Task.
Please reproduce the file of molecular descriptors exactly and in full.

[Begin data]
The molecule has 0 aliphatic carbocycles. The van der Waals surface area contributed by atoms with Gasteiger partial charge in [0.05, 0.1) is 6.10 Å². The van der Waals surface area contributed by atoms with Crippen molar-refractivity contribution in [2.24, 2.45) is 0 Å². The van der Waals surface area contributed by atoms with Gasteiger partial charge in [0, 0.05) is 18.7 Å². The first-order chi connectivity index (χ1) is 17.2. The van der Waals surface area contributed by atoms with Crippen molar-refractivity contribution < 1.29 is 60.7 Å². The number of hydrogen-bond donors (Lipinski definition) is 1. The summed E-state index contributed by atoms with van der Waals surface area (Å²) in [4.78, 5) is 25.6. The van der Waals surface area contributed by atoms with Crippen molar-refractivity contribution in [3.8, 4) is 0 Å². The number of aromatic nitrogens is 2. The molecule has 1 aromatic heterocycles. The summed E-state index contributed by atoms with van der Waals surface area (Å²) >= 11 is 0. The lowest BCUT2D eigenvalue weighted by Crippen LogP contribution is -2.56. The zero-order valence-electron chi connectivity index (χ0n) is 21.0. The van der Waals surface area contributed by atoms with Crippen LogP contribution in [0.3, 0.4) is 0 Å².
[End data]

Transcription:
The molecule has 0 aliphatic carbocycles. The van der Waals surface area contributed by atoms with Gasteiger partial charge in [0.05, 0.1) is 6.10 Å². The van der Waals surface area contributed by atoms with Crippen molar-refractivity contribution in [2.24, 2.45) is 0 Å². The van der Waals surface area contributed by atoms with Gasteiger partial charge in [0, 0.05) is 18.7 Å². The first-order chi connectivity index (χ1) is 17.2. The van der Waals surface area contributed by atoms with Crippen molar-refractivity contribution < 1.29 is 60.7 Å². The number of hydrogen-bond donors (Lipinski definition) is 1. The summed E-state index contributed by atoms with van der Waals surface area (Å²) in [4.78, 5) is 25.6. The van der Waals surface area contributed by atoms with Crippen molar-refractivity contribution in [3.8, 4) is 0 Å². The number of aromatic nitrogens is 2. The molecule has 1 aromatic heterocycles. The summed E-state index contributed by atoms with van der Waals surface area (Å²) >= 11 is 0. The lowest BCUT2D eigenvalue weighted by Crippen LogP contribution is -2.56. The zero-order valence-electron chi connectivity index (χ0n) is 21.0. The van der Waals surface area contributed by atoms with Crippen LogP contribution in [0.3, 0.4) is 0 Å².